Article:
Frontier Spirit


A spirit is a distant entity, dwelling in the depths of the otherworld never appearing directly. It acts through its facets: inhabitants of the upper levels of the otherworld that at first seem to exist and act independently, but which are joined to a greater whole. Each facet is invested in a part of the spirit’s portfolio, linking it to the spirit. Facets know they are part of a larger, deeper being, and the whole of the spirit shares the experiences, memories, and knowledge of each facet, though not always quickly or clearly. One facet might speak clearly of another’s existence, while another might have a distorted or partial understanding of its other-selves.

GMs, to build a spirit, first design the spirit itself, then build the facets of it your PCs will be interacting with.

Each spirit has a portfolio which sustains it or comforts it when reflected by the material world in the land it claims. The elements of a spirit’s portfolio are abstract and conceptual, and can be reflected or embodied by a wide variety of situations or things. A spirit’s portfolio is represented by a list of aspects, its portfolio aspects.

Each facet of the spirit will possess some of these portfolio aspects, which influence and direct its behavior and provide a link to its greater whole. Facets strive to encourage things that exemplify the portion of their spirit’s portfolio that they partake in. These portfolio aspects can be compelled when that element is harmed or transgressed against, provoking retaliation from the facet. A facet’s portfolio aspects can be invoked for or against the facet as well.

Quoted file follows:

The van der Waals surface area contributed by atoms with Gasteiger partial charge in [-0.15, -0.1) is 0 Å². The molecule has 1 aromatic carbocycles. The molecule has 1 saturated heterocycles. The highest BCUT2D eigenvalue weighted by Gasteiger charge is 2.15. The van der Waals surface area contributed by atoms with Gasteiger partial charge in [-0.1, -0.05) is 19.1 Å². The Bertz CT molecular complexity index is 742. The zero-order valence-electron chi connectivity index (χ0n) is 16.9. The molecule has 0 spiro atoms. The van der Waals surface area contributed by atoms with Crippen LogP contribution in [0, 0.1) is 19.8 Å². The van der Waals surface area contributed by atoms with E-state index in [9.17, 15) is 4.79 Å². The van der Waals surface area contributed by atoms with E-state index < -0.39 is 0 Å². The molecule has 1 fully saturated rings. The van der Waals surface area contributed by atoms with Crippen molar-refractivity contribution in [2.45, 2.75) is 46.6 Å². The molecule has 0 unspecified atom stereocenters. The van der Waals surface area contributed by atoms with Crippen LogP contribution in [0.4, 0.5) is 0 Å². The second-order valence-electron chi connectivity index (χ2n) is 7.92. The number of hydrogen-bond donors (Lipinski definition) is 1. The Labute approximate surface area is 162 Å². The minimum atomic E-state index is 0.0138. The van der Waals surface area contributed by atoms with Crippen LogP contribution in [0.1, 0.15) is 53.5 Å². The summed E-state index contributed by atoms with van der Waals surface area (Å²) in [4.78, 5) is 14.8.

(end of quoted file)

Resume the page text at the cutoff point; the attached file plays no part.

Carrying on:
A facet has the portfolio aspect Though Turned Aside Your Path Cannot Be Denied—representing its area’s tendency toward gusting winds—shared with its spirit. The facet could invoke this aspect to help it get around some mediums who are trying to corral the facet for further discussion. However, if the facet ever tries to stand its ground, that aspect could be invoked or compelled against it.

Creating the Portfolio

Start with your game’s issues—the problems that dog your world and characters, and the particular location or locations where the spirit is found. These are also the problems that are agitating this spirit, motivating it to cause more trouble. The portfolio answers the question of “Why?”

Imagine the location central to the adventure and those nearby. What were they like before people came here, and what are they like now? Pick out symbols, concepts, and trends that seem significant, and consider how your game’s issues might challenge them. Is the action of a current issue changing the concrete form of a symbol, or challenging it by bringing in contrary concepts? What about the activity that aims to bring about an impending issue, or that presages or foreshadows it? If you can see how an issue and a concept are opposed, add that as an aspect to the spirit’s portfolio. Otherwise, set it aside and move on.

You don’t need to tie a portfolio aspect to every issue, but try to wind up with about one portfolio aspect per issue. Some issues might even challenge two or even three portfolio aspects. More than three is risky—at any given time, you’ll likely have two active campaign issues, between two and four location issues, and possibly one or two other issues floating around. Having multiple portfolio aspects that interact with different issues will create a situation that’s more challenging to mediate than a single portfolio aspect that’s impinged upon by a variety of issues.